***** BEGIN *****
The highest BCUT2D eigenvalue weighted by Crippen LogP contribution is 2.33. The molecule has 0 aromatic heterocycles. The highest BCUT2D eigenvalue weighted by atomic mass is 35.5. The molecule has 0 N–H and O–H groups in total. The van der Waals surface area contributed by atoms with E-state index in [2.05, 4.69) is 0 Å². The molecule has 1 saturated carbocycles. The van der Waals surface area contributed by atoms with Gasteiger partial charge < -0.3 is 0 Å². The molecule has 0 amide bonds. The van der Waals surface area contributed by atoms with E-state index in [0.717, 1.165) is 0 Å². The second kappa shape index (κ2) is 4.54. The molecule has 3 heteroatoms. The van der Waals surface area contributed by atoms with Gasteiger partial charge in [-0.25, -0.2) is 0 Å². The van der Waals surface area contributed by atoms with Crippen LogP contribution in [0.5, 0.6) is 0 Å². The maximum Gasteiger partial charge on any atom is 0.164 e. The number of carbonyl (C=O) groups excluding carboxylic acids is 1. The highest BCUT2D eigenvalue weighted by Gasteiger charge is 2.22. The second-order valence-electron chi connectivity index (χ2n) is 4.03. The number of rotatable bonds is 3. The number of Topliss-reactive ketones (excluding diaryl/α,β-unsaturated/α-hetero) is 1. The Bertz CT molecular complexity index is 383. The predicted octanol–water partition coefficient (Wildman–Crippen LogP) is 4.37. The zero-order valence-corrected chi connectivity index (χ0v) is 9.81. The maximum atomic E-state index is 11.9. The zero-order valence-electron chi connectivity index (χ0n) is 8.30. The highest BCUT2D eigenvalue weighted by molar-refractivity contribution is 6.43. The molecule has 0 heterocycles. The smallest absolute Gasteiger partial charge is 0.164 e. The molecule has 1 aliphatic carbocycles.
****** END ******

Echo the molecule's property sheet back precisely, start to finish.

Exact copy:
The highest BCUT2D eigenvalue weighted by Crippen LogP contribution is 2.33. The molecule has 0 aromatic heterocycles. The highest BCUT2D eigenvalue weighted by atomic mass is 35.5. The molecule has 0 N–H and O–H groups in total. The van der Waals surface area contributed by atoms with E-state index in [2.05, 4.69) is 0 Å². The molecule has 1 saturated carbocycles. The van der Waals surface area contributed by atoms with Gasteiger partial charge < -0.3 is 0 Å². The molecule has 0 amide bonds. The van der Waals surface area contributed by atoms with E-state index in [0.717, 1.165) is 0 Å². The second kappa shape index (κ2) is 4.54. The molecule has 3 heteroatoms. The van der Waals surface area contributed by atoms with Gasteiger partial charge in [-0.25, -0.2) is 0 Å². The van der Waals surface area contributed by atoms with Crippen LogP contribution in [0.5, 0.6) is 0 Å². The maximum Gasteiger partial charge on any atom is 0.164 e. The number of carbonyl (C=O) groups excluding carboxylic acids is 1. The highest BCUT2D eigenvalue weighted by Gasteiger charge is 2.22. The second-order valence-electron chi connectivity index (χ2n) is 4.03. The number of rotatable bonds is 3. The number of Topliss-reactive ketones (excluding diaryl/α,β-unsaturated/α-hetero) is 1. The Bertz CT molecular complexity index is 383. The predicted octanol–water partition coefficient (Wildman–Crippen LogP) is 4.37. The zero-order valence-corrected chi connectivity index (χ0v) is 9.81. The maximum atomic E-state index is 11.9. The zero-order valence-electron chi connectivity index (χ0n) is 8.30. The highest BCUT2D eigenvalue weighted by molar-refractivity contribution is 6.43. The molecule has 0 heterocycles. The smallest absolute Gasteiger partial charge is 0.164 e. The molecule has 1 aliphatic carbocycles.